ASEAN SUMMIT: Southeast Asian nations, in Thailand Saturday for a summit on regional
cooperation, discussed forming a regional economic bloc, and urged
action from Burma and North Korea.
Officials are considering the possibility of forming an East Asian economic community, modeled on the European Union.
The leaders disagree on the role of the United States in the proposed
organization. Japan is pushing for the U.S. to be included in some way,
saying the U.S.-Japan alliance is the cornerstone of their diplomacy.
PAKISTAN: Pakistani officials say the military has captured the hometown of
Taliban chief Hakimullah Mehsud.
Security sources say soldiers took control of the town of Kotkai
Saturday following days of heavy fighting.
The operation was part of the army's ongoing offensive against Taliban
insurgents in South Waziristan.
Also in the northwest Saturday, officials say a suspected U.S. missile
strike has killed at least 14 people in the Bajaur tribal region.
A government official said the attack targeted a house believed to be
used by a senior Taliban commander (Maulvi Faqir) who escaped the
AFGHANISTAN: Taliban insurgents have warned Afghans not to vote in the November 7
presidential runoff, threatening violence against those who participate.
In a statement Saturday, the Taliban denounced the election as an
"American process", and vowed to take action to stop it. The group
added that if anyone gets hurt while voting, it will be their own fault
Campaigning began Saturday for the second-round election between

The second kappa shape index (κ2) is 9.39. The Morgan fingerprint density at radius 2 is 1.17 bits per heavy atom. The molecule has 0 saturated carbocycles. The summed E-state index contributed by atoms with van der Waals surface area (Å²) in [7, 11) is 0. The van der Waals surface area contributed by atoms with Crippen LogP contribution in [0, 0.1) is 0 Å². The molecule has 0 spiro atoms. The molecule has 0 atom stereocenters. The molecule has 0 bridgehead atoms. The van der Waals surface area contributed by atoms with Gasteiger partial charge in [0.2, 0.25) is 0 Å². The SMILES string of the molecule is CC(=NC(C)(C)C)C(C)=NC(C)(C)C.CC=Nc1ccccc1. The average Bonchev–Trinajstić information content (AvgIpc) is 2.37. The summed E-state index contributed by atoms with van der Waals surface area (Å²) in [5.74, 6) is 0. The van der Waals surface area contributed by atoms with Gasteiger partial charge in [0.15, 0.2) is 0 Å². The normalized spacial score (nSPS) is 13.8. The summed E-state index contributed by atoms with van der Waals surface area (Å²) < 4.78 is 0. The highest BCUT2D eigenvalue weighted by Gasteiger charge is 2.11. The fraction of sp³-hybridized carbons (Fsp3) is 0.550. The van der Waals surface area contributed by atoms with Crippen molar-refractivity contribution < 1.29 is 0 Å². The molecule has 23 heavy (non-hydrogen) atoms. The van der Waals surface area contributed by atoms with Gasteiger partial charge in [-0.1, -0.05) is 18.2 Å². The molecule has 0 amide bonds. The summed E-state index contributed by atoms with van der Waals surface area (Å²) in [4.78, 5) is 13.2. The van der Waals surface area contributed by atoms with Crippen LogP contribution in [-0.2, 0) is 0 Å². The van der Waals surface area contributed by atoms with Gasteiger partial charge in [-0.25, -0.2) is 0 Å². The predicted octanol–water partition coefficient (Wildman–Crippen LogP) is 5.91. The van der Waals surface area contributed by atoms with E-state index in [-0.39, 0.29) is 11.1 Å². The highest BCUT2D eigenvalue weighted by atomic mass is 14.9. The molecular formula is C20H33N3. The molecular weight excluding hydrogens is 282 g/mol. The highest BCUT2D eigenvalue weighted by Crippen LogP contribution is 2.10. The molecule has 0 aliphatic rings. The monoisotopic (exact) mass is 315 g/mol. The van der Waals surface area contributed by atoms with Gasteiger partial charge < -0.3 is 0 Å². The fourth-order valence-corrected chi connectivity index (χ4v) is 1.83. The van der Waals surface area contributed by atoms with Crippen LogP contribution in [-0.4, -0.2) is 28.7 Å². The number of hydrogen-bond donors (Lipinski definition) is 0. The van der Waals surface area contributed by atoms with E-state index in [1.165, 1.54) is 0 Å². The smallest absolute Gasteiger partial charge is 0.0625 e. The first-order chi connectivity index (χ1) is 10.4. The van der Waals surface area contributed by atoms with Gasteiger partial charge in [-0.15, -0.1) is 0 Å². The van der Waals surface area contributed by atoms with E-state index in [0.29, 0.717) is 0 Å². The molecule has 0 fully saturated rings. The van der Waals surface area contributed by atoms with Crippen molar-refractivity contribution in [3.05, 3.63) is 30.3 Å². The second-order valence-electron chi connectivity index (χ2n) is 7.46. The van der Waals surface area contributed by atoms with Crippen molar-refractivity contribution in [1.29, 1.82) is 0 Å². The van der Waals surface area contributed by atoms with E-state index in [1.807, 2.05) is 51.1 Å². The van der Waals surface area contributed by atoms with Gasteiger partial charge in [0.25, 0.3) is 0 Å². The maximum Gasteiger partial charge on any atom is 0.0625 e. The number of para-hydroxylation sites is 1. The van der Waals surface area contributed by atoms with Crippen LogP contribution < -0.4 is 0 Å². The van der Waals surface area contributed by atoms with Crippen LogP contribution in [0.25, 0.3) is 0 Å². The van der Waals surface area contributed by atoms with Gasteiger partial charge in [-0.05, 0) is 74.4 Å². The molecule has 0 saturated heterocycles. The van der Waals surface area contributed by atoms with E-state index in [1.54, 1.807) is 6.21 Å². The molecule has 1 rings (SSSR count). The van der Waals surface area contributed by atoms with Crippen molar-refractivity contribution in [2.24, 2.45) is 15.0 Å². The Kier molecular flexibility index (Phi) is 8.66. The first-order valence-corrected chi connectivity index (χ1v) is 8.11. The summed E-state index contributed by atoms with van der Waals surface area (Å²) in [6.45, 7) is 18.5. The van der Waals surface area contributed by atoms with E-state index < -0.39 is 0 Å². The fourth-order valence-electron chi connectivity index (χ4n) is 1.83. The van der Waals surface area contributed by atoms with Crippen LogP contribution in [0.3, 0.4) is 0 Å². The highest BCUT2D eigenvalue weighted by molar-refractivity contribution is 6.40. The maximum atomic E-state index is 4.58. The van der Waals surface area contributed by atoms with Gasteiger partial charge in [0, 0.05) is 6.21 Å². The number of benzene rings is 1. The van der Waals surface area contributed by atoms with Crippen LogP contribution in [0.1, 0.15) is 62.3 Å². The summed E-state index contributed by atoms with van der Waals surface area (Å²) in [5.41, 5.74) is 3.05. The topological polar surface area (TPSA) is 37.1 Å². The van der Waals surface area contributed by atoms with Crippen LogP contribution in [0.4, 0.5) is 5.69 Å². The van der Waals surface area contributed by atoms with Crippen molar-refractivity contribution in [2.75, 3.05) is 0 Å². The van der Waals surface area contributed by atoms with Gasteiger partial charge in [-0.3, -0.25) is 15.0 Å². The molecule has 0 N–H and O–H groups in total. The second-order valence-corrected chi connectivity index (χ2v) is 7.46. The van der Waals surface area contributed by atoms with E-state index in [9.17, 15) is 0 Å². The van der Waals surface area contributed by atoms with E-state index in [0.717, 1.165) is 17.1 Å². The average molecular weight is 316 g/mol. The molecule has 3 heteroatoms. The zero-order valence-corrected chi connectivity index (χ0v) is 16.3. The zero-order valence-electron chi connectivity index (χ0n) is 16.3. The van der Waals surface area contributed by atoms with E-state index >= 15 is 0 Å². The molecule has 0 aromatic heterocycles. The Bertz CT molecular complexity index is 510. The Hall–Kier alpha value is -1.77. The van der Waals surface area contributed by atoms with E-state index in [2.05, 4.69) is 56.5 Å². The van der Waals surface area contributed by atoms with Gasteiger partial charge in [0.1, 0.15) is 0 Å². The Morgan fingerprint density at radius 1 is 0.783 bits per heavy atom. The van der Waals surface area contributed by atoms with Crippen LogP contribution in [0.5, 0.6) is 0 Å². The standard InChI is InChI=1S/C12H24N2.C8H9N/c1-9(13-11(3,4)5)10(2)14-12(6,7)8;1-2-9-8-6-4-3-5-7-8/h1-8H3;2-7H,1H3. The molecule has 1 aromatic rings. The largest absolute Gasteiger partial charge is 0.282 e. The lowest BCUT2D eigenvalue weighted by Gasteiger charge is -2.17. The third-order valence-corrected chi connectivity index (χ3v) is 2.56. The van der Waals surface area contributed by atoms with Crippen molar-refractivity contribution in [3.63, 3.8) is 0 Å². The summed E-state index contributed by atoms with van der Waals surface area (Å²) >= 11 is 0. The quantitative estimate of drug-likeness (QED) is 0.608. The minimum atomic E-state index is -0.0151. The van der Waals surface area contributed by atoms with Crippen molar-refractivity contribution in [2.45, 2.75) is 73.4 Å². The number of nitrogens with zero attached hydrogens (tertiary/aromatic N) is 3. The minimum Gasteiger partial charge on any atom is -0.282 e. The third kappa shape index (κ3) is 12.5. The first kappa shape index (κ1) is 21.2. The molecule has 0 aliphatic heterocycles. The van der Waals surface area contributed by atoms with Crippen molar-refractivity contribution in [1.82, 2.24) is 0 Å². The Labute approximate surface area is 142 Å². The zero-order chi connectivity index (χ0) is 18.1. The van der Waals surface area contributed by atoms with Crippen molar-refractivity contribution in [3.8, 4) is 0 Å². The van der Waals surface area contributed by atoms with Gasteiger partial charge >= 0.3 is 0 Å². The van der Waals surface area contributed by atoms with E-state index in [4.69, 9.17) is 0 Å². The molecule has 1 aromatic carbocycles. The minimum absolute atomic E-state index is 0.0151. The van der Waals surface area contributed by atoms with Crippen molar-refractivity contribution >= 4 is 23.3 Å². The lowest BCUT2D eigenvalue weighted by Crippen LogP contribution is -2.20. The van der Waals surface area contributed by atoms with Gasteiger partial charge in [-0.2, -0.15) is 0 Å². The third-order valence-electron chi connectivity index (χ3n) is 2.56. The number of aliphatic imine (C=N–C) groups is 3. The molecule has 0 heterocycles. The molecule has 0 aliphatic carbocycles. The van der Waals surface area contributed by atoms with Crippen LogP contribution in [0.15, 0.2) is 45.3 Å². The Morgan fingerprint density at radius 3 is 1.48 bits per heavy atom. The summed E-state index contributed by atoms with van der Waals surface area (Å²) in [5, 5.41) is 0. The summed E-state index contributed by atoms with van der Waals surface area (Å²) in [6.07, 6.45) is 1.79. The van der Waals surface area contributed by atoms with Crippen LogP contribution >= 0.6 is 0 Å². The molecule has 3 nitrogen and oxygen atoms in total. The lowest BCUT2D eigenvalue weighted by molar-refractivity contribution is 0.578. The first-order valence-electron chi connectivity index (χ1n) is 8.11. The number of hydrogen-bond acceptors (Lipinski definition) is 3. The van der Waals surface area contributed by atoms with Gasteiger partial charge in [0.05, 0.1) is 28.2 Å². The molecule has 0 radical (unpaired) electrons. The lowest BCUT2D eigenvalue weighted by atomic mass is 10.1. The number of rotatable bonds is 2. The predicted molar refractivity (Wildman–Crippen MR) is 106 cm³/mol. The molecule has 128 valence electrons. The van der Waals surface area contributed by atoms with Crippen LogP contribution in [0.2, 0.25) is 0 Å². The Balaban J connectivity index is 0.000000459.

incumbent President Hamid Karzai and challenger Abdullah Abdullah.
Massive fraud in the August election led officials to call for the runoff.
IRAN NUCLEAR: U.N. nuclear inspectors are heading to Iran to examine one of the country's controversial uranium enrichment sites.
The team, from the International Atomic Energy Agency, is due to arrive
in Iran Saturday, and to tour the nuclear facility in Qom the next day.
Iran only recently acknowledged it had been building the enrichment
plant. Iran's nuclear chief, Ali Akbar Salehi, said last month that
Tehran would allow inspectors to visit the site.
Iran is still deliberating over a U.N.-backed arrangement on having Russia enrich uranium for Iran to use in a research reactor.
US - NORTH KOREA: A North Korean envoy in New York on a rare visit to the United States
may meet face-to-face with a U.S. negotiator, fueling hopes for
progress on stalled nuclear disarmament talks.
Ri Gun arrived on Friday and is due to attend academic forums in New York and California.
But a State Department spokesman told reporters Friday the U.S. was
considering a meeting between Ri and the U.S. special envoy for
disarmament talks, Sung Kim.
The spokesman said he had nothing to announce, but "wouldn't exclude" the possibility of a meeting.
CHINA - TAIWAN TOURISM: China and Taiwan have each posted a tourism official to each other's territories, a landmark move in the warming of ties between the two rivals. This will be the first time since Taiwan split from China in 1949 that the two governments have posted officials across the Taiwan Straight. Each office will have 10 staff members. The offices could open by early next year. Officials say the move was prompted by the skyrocketing number of mainland Chinese tourists heading to Taiwan. More than half a million Chinese tourists have traveled across the straight since the Beijing-friendly president there raised the quota to allow 3,000 mainland Chinese per day.
ASIA - STORM: Typhoon Lupit has veered to the north, away from the Philippines, sparing residents from facing it full on.
But the Luzon region is still on alert for heavy rains, which could
cause flooding and landslides in the already saturated earth.
Authorities have evacuated thousands of residents to higher ground and
sent emergency vehicles and supplies to the areas under threat.
The Philippines is still recovering from two devastating, back-to-back
storms that began dumping rain and heavy winds on the islands on
Storms Ketsana and Parma caused the worst flooding in four decades,
killed more than 850 people, and affected nearly nine million others.
Listen to our World News for details.